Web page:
BI’s Article search uses Boolean search capabilities. If you are not familiar with these principles, here are some quick tips.
To search specifically for more than one word, put the search term in quotation marks. For example, “workers compensation”. This will limit your search to that combination of words.
To search for a combination of terms, use quotations and the & symbol. For example, “hurricane” & “loss”.
The up to 8 billion ($10.37 billion) in insured losses from the windstorm that tore through several European countries earlier this month, may push up property reinsurance rates in Europe, some experts say.
If the insured loss estimates produced by modeling firms are "only remotely reflecting reality, then I imagine it would have a profound impact on reinsurance rates at the next renewal," said Wilhelm Zeller, chairman of the executive board at German reinsurer Hannover Re.
"This, all the more so, as property cat rates in the major continental markets are not really on the high side--nothing in comparison to the U.S.," Mr. Zeller said.
"Definitely, if there are claims, the reinsurers will ask for higher premiums," added Holger Gaserow, chief executive officer of Aon Re in Frankfurt, Germany, a unit of broker Aon Corp. The outcome, however, depends on the amount of losses, as well as supply and demand, he added.
The Jan. 18 storm, which struck Europe with hurricane-force winds over two days, killed 47. Kyrill hit the United Kingdom and Germany the hardest, but also affected Austria, Belgium, the Czech Republic, Luxembourg, the Netherlands, Poland and, to a lesser degree, Switzerland.
Risk Management Solutions Inc., in Newark, Calif., gave an initial estimate last week of 3 billion to 5 billion ($3.89 billion to $6.48 billion) for insured losses.
AIR Worldwide Corp. in Boston estimated insured losses between 4 billion and 8 billion ($5.19 billion and $10.37 billion), which would include insured losses in Germany of about 2 billion ($2.59 billion).
John Moore, the co-head of reinsurance brokerage Benfield Group Ltd.'s International ReMetrics Team in London, viewed some of those projections as high. Benfield estimates the total insured loss across the whole of Europe as 1.75 billion ($2.27 billion) to 2 billion.
Mr. Moore does not expect to see large cat losses to reinsurers from the storm.
"Should the estimate of a 1 billion ($1.3 billion) loss in Germany be realized, generally the lowest layers of the reinsurance programs will be affected, although there might be regional exceptions," he said.
Swiss Reinsurance Co. estimated that the Kyrill caused total insured losses of up to 3.5 billion ($4.54 billion). The Zurich-based reinsurer said it faced 140 million ($181.5 million) in net losses from the storm.
Tony Melia, London-based managing director at Willis Re, a unit of Willis Group Holdings Ltd. in London, said: "The initial loss estimates look reasonably low, with Germany being the most affected, but the impact on reinsurance programs, even in Germany, is not expected to be major. This means the event should have no material impact on rates or capacity."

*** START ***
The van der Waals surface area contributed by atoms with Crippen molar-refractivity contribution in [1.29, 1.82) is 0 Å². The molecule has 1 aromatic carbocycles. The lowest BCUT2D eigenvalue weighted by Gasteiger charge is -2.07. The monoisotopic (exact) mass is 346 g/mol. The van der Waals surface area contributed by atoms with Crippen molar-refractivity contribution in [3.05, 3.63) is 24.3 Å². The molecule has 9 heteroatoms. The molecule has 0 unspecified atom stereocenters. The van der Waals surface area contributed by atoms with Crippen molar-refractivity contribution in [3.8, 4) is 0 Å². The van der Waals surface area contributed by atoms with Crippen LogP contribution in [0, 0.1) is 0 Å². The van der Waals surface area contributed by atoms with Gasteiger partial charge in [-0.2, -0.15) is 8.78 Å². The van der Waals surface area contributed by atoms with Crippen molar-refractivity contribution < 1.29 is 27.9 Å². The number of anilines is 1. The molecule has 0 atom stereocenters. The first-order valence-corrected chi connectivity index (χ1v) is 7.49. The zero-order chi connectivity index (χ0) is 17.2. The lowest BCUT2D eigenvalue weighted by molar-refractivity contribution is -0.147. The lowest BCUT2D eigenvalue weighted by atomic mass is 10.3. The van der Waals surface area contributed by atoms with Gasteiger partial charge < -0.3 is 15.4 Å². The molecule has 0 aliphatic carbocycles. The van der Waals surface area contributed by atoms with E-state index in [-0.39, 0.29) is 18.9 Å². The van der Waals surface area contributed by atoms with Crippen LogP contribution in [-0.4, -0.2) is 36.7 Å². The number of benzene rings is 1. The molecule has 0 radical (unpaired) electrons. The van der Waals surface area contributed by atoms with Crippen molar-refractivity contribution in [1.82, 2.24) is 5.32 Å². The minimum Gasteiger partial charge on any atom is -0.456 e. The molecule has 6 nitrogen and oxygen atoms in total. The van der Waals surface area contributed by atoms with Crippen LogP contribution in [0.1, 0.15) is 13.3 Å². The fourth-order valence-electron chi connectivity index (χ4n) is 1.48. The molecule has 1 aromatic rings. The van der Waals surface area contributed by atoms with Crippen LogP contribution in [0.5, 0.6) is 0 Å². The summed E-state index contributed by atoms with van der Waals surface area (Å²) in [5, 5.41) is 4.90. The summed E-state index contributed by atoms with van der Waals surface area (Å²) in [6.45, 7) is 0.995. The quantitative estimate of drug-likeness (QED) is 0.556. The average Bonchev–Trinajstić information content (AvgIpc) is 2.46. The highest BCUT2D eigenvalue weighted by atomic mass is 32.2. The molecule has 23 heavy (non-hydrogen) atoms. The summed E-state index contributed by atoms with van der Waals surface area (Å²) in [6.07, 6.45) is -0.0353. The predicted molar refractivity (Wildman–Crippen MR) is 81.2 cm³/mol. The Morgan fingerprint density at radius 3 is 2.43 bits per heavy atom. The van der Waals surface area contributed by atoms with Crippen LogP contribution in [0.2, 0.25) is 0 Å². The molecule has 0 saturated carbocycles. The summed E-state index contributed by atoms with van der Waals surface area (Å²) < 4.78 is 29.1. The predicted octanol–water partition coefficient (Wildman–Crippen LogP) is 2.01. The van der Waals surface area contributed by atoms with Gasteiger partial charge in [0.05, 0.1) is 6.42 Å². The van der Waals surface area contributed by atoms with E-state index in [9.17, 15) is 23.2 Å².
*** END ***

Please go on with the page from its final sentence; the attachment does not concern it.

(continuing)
Kyrill was less intense than past windstorms; however, its swath was large, and its ultimate cost could be significant, said Claire Souch, RMS' director for international model management.
"We could see this as the 'Hurricane Wilma of Europe'--with losses initially seeming to be very light, but accumulating substantially," she said.
"While the level of damage to individual properties is expected to be relatively low, the sheer number of claims will drive up the total insured losses," said AIR's Peter Dailey, director of atmospheric science for research and modeling.
Kyrill battered Europe with wind speeds exceeding 60 mph on a widespread scale, with wind gusts peaking at more than 120 mph.
In Germany, Berlin's recently constructed central train station, the biggest in Europe, had to close when high winds tore a two-ton steel girder from its façade. For the first time in its history, the Deutsche Bahn national railway suspended all services across the country because of downed trees on train tracks.
In the English Channel, 26 crew members of a container ship, the MSC Napoli, that started sinking off the coast of southwest England had to be rescued. Some of the ship's contents, valued in news reports at $2.5 million, washed ashore, with looters reportedly making off with a variety of expensive goods, from tractors to motorcycles. Oil leaking from the grounded ship also washed ashore. The ship's third-party liability insurer is the London Steam-Ship Owners Mutual Insurance Assn. Ltd.
The majority of losses from Kyrill relate to residential property damage, with moderate damage to commercial property and auto, according to Ms. Souch of RMS. Power outages to hundreds of thousands across Europe will contribute to those losses, as will forestry damages, she added.
Kyrill has been compared by insurers and modelers to Windstorm Daria in 1990, which caused insured losses amounting at that time to 4.4 billion ($5.7 billion). If Daria followed the same path today, RMS predicts the loss would be in the order of 10 billion ($12.97 billion).
Windstorm Jeannette in 2002 struck a smaller area with lower winds than Kyrill, and caused nearly 1.5 billion ($1.94 billion) in damage.
Munich, Germany-based Munich Re Group said Kyrill was "a typical storm for a warm winter." And, with winters tending to get warmer because of climate change, the probability of more Kyrill-like storms is steadily increasing in Europe, the reinsurer said.
"Kyrill has confirmed our recent forecast that this year's unusually warm winter will go hand in hand with a particularly high windstorm risk," Peter Höppe, head of Geo Risks Research at Munich Re, said in a statement.
"It fits into the pattern of climate change, which, in the long term, will intensify weather extremes in Europe, too. Winter storms in particular will probably tend to be stronger," he said.